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When is the last time you mapped your workflow and assessed process performance? If you run a small to medium sized practice, the answer may be never. Faced with no time, no budget to hire an expert, and no in-house experience in the process, you may keep pushing this task to the bottom of your to-do list. However, if your profit margin is disappearing and you are struggling with persistent errors, I would encourage you to reconsider. You do not have to be an efficiency expert to identify savings opportunities in your practice, but you have to take the time to look.
Scrutiny is the first step in improving quality and efficiency and maintaining an effective workflow. Dedicate time to perform a formal examination. In smaller practices, we have the luxury of communicating directly with staff, so we may feel like we have tighter control over processes and deny the need for process evaluation; that mindset can be hazardous to your bottom line. As long as we use human beings to fulfill duties, there will be workflow deviation, error, and omission. Use a formal assessment to find your lost profit margin in bad processes or good processes poorly executed.
Analysis can reveal opportunities for savings in technology and help you measure the value a solution will bring to your practice. Look for areas in which human beings are inconsistent, inefficient, or inclined to err. These pain points will become your shopping list for technology. They will also help you find the money to invest in your purchase. You can use information from your practice to value savings in staff time or error elimination, but most of us rely on web resources. Benchmarking information is available for sale, but you can find free resources if you are willing to invest a little time and effort. Manager and medical society sites along with government and private concerns connected with QPP may prove useful starting points.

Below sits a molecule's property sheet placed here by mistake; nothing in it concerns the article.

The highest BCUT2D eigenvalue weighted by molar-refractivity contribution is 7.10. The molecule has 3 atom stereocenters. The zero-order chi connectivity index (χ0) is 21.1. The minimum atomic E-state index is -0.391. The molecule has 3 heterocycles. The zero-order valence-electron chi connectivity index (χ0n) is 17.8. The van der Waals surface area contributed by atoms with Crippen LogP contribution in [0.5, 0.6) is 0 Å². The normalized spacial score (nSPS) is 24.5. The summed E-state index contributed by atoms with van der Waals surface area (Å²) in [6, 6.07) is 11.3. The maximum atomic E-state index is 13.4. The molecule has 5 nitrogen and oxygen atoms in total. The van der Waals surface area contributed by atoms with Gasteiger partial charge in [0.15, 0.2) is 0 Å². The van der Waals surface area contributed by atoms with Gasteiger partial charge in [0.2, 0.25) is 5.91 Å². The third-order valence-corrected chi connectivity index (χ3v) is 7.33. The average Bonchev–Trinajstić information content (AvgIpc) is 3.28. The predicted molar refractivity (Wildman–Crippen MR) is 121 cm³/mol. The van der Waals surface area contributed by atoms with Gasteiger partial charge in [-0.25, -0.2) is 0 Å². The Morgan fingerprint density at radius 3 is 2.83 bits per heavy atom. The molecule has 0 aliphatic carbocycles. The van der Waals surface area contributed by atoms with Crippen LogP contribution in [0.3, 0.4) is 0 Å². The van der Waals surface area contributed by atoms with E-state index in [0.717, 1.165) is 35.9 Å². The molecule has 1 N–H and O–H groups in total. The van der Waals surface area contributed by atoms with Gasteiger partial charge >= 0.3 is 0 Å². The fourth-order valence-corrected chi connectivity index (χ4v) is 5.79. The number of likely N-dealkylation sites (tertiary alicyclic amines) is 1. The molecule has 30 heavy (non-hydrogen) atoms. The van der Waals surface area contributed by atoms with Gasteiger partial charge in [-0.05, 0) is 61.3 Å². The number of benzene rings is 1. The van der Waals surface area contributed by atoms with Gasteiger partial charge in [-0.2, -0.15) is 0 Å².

CAQH includes information about technology saving opportunities. In their 2018 Index Report, they indicate that changing from a manual eligibility and benefit verification to an electronic process represents a provider savings of $2.60 per transaction. How many transactions does your staff process in a day, a week, a year? In addition to the savings with automation, how much staff time can be redirected to other important processes?
Hopefully everyone is verifying eligibility for all patients; no one can afford to skip this step. If you are, you have a problem with denied claims. In an MGMA insight article (https://www.mgma.com/resources/revenue-cycle/you-might-be-losing-thousands-of-dollars-per-month), Tina Graham tells us every denied or rejected claim costs on average $25.00 to rework; she further estimates that 50-65 percent of rejected and denied claims are never reworked. Can you find the money to invest in technology in your rejection and denial reports? It is certainly worth a look. Hopefully you are beginning to see that technology can pay for itself in your practice.
Once you have selected technology, do not drop the assessment mindset. Map out your future workflow with input from your vendor. Use the vendor’s product knowledge to maximize product customization. Write out workflows and share the product with staff. Use it to express not only flow but roles and expectations to employees, leaders and members of the management team. It serves as a change management tool supporting successful product implementation.